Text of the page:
More Congolese asylum seekers have fled to Zambia with 3,360 doing so since August 30, which the largest influx in the past five years.
And UNCHR says 60 per cent of those arriving were children who showed signs of Malaria, malnutrition and respiratory problems.
According to a statement issued by United Nations High Commissioner for Refugees spokesperson in Zambia Kelvin Shimo, UNCHR spokesperson Andrej Mahecic said she was concerned with the growing violence in the DRC.
“UNHCR, the UN Refugee Agency, is concerned about growing violence in parts of south-eastern Democratic Republic of Congo (DRC), which has driven more than 3,360 refugees into northern Zambia since 30 August. This is the largest influx of Congolese refugees into Zambia in the past five years. UNHCR is worried that the insecurity in the DRC may lead to further displacement,” Mahecic said.
“The refugees and asylum-seekers are escaping inter-ethnic clashes, as well as fighting between Congolese security forces and militia groups. Those arriving in Zambia report extreme brutality, with civilians being killed, women raped, property looted and houses set alight. They are mainly from the DRC provinces of Haut-Katanga and Tanganyika. Many were already displaced internally before they crossed the border. The lack of roads and the long distances at the areas from where they are fleeing make it difficult to monitor the situation and provide them with assistance. With the rainy season approaching, UNHCR warns that the humanitarian needs of those displaced could intensify on both sides of the border.”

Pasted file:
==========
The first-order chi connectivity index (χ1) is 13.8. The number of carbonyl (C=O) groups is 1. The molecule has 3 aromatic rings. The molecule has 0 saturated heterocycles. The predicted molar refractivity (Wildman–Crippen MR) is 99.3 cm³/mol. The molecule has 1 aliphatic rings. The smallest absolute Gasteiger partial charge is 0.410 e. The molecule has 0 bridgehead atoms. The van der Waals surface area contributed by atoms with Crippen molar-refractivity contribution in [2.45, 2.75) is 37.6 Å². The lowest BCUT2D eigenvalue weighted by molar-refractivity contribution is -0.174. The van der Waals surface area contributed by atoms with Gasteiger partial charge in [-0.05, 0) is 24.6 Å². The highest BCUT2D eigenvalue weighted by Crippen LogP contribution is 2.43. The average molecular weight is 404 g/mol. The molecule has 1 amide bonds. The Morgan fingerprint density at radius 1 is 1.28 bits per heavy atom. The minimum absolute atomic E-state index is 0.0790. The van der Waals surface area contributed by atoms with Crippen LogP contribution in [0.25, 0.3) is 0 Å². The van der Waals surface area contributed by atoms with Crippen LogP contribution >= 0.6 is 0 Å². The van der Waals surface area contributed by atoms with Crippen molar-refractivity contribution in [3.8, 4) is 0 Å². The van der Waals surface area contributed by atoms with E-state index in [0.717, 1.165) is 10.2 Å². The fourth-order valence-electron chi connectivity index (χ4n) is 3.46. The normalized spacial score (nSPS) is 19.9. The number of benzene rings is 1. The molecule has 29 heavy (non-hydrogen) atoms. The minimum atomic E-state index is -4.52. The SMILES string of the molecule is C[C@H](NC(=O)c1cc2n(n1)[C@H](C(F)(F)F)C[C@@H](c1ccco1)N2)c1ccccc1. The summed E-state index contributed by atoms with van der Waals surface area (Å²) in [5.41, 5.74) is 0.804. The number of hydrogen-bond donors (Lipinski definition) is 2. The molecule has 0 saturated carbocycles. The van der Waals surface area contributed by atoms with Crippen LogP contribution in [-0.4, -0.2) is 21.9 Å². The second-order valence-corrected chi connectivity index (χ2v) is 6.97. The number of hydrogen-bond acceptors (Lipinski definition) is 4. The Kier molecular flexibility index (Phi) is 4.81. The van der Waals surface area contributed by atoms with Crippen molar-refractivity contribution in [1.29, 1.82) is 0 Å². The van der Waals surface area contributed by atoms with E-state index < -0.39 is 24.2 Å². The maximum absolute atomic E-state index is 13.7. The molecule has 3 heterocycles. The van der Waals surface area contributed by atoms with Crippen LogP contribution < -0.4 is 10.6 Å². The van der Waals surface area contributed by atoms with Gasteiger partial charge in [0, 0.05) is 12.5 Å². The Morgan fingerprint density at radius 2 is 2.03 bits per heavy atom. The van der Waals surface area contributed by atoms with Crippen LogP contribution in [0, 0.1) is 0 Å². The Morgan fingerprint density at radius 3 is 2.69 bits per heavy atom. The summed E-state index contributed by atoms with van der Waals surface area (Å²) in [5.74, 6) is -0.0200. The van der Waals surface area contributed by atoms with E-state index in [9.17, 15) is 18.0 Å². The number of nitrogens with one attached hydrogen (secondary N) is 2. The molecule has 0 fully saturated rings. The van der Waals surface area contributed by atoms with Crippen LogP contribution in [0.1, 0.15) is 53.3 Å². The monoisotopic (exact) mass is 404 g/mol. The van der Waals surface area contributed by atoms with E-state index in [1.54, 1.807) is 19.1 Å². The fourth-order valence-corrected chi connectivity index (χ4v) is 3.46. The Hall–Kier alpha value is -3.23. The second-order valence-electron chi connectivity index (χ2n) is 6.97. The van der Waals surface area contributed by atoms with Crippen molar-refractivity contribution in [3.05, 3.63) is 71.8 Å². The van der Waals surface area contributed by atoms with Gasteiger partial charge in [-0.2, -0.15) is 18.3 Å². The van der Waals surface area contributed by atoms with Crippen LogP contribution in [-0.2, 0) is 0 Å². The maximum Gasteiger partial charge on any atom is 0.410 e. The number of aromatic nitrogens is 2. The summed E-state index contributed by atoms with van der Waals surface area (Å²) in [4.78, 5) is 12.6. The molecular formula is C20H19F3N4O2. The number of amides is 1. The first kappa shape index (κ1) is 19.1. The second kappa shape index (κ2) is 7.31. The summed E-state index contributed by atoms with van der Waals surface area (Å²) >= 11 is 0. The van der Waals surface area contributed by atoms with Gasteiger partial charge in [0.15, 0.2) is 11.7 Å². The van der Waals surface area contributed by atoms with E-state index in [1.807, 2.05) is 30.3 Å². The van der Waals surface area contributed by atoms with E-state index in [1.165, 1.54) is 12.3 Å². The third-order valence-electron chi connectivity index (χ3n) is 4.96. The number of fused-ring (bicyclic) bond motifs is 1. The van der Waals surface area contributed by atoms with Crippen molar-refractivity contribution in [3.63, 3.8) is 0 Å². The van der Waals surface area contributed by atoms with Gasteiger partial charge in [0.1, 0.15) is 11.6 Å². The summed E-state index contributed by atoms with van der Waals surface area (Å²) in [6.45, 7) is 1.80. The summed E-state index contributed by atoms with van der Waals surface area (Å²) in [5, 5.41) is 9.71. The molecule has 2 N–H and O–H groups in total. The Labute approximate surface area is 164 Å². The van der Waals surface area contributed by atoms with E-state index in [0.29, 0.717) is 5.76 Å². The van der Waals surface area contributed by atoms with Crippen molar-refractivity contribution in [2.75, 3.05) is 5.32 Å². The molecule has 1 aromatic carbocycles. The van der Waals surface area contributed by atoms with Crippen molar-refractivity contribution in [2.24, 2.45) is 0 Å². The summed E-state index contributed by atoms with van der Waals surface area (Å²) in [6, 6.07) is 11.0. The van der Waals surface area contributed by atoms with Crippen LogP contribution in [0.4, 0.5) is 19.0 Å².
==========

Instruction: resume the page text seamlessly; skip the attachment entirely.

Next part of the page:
And UNCHR said 60 per cent of those arriving were children who showed signs of Malaria, malnutrition and respiratory problems.
“Some 60 percent of those arriving in Zambia are children. Many show signs of malnutrition. Malaria, respiratory problems, dysentery and skin infections are common among the refugees, who are in urgent need of protection and life-saving support. After they are registered by the Zambian authorities, most are relocated to the Kenani transit centre in Nchelenge district, about 90 kilometres from the border. Some of the new arrivals remain close to the border, waiting for their families to cross. The Zambian government, UNHCR and the Zambian Red Cross are distributing hot meals and identifying those with specific needs, as well as providing psycho-social support for survivors of sexual and gender-based violence. The humanitarian response team is delivering basic items, including tents, plastic sheeting, mosquito nets, blankets, buckets, hygiene kits and soap. Temporary shelters are being erected, boreholes are being drilled for drinking water and temporary latrines are being constructed,” said Mahecic.
“Because of overcrowding, UNHCR has started work on a second transit facility to receive the growing number of new arrivals. A more permanent settlement will also be developed, with a social infrastructure where new arrivals will be able to stay for longer and develop some self-sufficiency. Since the beginning of 2017, about 5,761 Congolese have crossed the border into Zambia. In total, there are 27,338 Congolese refugees and asylum seekers in the country, among a population of 60,606 refugees and asylum seekers.”